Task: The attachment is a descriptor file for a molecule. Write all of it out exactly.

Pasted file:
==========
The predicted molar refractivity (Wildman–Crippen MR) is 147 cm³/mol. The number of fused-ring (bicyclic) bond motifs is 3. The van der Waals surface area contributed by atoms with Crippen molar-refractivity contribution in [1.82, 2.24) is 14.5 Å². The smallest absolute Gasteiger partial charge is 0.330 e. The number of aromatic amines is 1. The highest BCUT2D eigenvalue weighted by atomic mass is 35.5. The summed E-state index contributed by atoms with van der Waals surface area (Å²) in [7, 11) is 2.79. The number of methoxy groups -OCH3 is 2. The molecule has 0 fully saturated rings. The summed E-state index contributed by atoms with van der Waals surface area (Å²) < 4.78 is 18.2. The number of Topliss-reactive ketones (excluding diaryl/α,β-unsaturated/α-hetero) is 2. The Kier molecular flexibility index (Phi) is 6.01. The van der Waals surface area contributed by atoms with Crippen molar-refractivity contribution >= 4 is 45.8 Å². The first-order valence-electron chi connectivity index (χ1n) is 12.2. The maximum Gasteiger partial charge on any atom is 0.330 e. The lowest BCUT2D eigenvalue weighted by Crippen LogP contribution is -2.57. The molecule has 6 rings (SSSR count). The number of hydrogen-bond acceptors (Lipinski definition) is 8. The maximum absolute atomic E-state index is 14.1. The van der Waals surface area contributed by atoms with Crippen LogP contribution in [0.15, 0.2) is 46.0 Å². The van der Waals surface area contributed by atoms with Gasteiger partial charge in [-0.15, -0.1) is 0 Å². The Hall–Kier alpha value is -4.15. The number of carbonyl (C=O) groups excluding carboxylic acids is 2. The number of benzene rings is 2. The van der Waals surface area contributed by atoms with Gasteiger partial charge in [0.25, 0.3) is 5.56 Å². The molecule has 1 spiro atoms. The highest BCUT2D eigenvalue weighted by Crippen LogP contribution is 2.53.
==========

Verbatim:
The predicted molar refractivity (Wildman–Crippen MR) is 147 cm³/mol. The number of fused-ring (bicyclic) bond motifs is 3. The van der Waals surface area contributed by atoms with Crippen molar-refractivity contribution in [1.82, 2.24) is 14.5 Å². The smallest absolute Gasteiger partial charge is 0.330 e. The number of aromatic amines is 1. The highest BCUT2D eigenvalue weighted by atomic mass is 35.5. The summed E-state index contributed by atoms with van der Waals surface area (Å²) in [7, 11) is 2.79. The number of methoxy groups -OCH3 is 2. The molecule has 0 fully saturated rings. The summed E-state index contributed by atoms with van der Waals surface area (Å²) < 4.78 is 18.2. The number of Topliss-reactive ketones (excluding diaryl/α,β-unsaturated/α-hetero) is 2. The Kier molecular flexibility index (Phi) is 6.01. The van der Waals surface area contributed by atoms with Crippen molar-refractivity contribution >= 4 is 45.8 Å². The first-order valence-electron chi connectivity index (χ1n) is 12.2. The maximum Gasteiger partial charge on any atom is 0.330 e. The lowest BCUT2D eigenvalue weighted by Crippen LogP contribution is -2.57. The molecule has 6 rings (SSSR count). The number of hydrogen-bond acceptors (Lipinski definition) is 8. The maximum absolute atomic E-state index is 14.1. The van der Waals surface area contributed by atoms with Crippen LogP contribution in [0.15, 0.2) is 46.0 Å². The van der Waals surface area contributed by atoms with Gasteiger partial charge in [-0.15, -0.1) is 0 Å². The Hall–Kier alpha value is -4.15. The number of carbonyl (C=O) groups excluding carboxylic acids is 2. The number of benzene rings is 2. The van der Waals surface area contributed by atoms with Gasteiger partial charge in [0.25, 0.3) is 5.56 Å². The molecule has 1 spiro atoms. The highest BCUT2D eigenvalue weighted by Crippen LogP contribution is 2.53.